An account generally carries both a current balance and available balance. Before delving into the ins and outs of an available balance, it’s helpful to understand the term, “current balance.” A current balance is a number that generally reflects an account’s contents before any pending transactions, fees, deposits, holds, or other items have cleared. If an account contains no pending transactions or other similar items, the current balance is a true reflection of the account’s standing.
What is an Available Balance?
The “available balance” is always a true reflection of the amount of money that can be immediately used in an account. To get a better idea of how an available balance works, picture a basic account that holds $200. The owner of the account spends $10 out of the account on dinner one night using their debit/credit card. If the owner of the account were to refer to their bank statement online just after the purchase, they would notice that that the current balance was still $200, while the available balance was $190. The current balance still reflects $200 because of the pending $10 transaction.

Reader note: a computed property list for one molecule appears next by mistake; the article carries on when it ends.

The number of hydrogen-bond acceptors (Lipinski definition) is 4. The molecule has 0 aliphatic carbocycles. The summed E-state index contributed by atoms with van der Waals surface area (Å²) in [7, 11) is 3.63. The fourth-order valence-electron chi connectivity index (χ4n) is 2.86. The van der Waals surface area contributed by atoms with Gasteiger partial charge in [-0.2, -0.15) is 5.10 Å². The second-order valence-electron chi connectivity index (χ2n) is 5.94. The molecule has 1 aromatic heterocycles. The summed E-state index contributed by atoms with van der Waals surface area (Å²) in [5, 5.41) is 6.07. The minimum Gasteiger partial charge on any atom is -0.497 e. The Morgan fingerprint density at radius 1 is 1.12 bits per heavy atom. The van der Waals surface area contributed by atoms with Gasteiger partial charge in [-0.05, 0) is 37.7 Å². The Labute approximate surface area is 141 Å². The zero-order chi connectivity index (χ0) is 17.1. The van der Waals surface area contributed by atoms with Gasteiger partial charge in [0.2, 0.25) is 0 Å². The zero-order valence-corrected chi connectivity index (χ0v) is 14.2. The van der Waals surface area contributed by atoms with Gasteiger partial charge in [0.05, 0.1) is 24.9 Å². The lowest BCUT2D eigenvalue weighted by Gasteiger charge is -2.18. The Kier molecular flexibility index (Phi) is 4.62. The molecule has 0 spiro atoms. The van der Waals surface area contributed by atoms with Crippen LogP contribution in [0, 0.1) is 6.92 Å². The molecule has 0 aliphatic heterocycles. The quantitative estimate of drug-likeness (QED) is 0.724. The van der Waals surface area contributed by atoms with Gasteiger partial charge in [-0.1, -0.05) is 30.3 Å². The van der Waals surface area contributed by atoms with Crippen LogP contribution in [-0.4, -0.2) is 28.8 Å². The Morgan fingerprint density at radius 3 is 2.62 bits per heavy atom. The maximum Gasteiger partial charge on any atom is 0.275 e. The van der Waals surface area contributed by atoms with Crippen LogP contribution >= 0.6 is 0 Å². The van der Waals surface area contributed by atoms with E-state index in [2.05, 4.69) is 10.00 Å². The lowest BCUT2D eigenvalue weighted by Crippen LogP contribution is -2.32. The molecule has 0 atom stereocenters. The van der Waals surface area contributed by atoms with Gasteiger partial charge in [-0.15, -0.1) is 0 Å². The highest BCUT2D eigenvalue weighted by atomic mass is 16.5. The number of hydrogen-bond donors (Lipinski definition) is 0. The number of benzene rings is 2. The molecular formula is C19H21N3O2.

The restaurant merchant account will eventually capture the funds (either on the same night or the next day), and both the available and current balances will be $190. This is assuming that no other transactions were made after purchasing dinner.
Potential for Problems
Problems occur when account holders become confused about how much money is truly available in their bank accounts. Although banks use the available balance to help account holders stay on top of their finances, this number can still be wrong. For example, when a driver prepays at a gas pump using their debit/credit card, the credit card processing mechanism will place a small hold on the account for authorization. The pump will generally charge a fee of around $1 before authorizing the purchase. The driver will then purchase a certain amount of gas. The small fee charged from the gas station’s merchant account will stay on the account anywhere from one day to one week before the credit card processing mechanism charges the true amount to the debit/credit card holder.
Because this type of hold can take days to transition to a genuine purchase, it can cause an account holder to forget that the purchase was ever even made. This is how overdrafts happen. Unfortunately, there is no fool proof way to avoid errors without manually monitoring transactions and expenses and not solely relying on online account reflections.